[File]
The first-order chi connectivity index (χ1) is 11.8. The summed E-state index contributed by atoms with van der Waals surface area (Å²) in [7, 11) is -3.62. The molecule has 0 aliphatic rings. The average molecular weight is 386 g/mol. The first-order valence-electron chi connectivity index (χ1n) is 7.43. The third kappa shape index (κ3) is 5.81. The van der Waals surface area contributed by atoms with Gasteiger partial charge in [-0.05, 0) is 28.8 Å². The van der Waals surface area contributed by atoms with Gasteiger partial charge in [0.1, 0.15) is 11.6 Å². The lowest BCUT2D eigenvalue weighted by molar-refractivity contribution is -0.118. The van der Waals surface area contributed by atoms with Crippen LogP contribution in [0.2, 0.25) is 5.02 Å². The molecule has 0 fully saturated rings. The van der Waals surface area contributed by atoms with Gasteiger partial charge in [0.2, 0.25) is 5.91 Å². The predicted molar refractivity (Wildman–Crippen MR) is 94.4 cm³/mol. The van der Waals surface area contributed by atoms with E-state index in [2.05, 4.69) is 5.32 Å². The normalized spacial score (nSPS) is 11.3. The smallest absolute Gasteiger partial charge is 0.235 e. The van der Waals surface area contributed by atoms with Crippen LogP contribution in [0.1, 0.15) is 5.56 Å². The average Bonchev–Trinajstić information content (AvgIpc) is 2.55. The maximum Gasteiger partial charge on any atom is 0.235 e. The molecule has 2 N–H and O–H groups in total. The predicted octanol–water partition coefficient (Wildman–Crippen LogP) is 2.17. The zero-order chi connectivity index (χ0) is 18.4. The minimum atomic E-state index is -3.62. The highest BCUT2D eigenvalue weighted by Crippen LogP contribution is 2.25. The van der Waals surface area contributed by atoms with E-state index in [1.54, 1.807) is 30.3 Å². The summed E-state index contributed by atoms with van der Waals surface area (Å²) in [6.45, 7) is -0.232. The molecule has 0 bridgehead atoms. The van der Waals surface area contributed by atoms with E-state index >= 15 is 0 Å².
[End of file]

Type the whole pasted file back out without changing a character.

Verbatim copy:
The first-order chi connectivity index (χ1) is 11.8. The summed E-state index contributed by atoms with van der Waals surface area (Å²) in [7, 11) is -3.62. The molecule has 0 aliphatic rings. The average molecular weight is 386 g/mol. The first-order valence-electron chi connectivity index (χ1n) is 7.43. The third kappa shape index (κ3) is 5.81. The van der Waals surface area contributed by atoms with Gasteiger partial charge in [-0.05, 0) is 28.8 Å². The van der Waals surface area contributed by atoms with Gasteiger partial charge in [0.1, 0.15) is 11.6 Å². The lowest BCUT2D eigenvalue weighted by molar-refractivity contribution is -0.118. The van der Waals surface area contributed by atoms with Crippen LogP contribution in [0.2, 0.25) is 5.02 Å². The molecule has 0 fully saturated rings. The van der Waals surface area contributed by atoms with Gasteiger partial charge in [0.2, 0.25) is 5.91 Å². The predicted molar refractivity (Wildman–Crippen MR) is 94.4 cm³/mol. The van der Waals surface area contributed by atoms with E-state index in [2.05, 4.69) is 5.32 Å². The normalized spacial score (nSPS) is 11.3. The smallest absolute Gasteiger partial charge is 0.235 e. The van der Waals surface area contributed by atoms with Crippen LogP contribution in [0.1, 0.15) is 5.56 Å². The average Bonchev–Trinajstić information content (AvgIpc) is 2.55. The maximum Gasteiger partial charge on any atom is 0.235 e. The molecule has 2 N–H and O–H groups in total. The predicted octanol–water partition coefficient (Wildman–Crippen LogP) is 2.17. The zero-order chi connectivity index (χ0) is 18.4. The minimum atomic E-state index is -3.62. The highest BCUT2D eigenvalue weighted by Crippen LogP contribution is 2.25. The van der Waals surface area contributed by atoms with E-state index in [1.54, 1.807) is 30.3 Å². The summed E-state index contributed by atoms with van der Waals surface area (Å²) in [6.45, 7) is -0.232. The molecule has 0 bridgehead atoms. The van der Waals surface area contributed by atoms with E-state index >= 15 is 0 Å².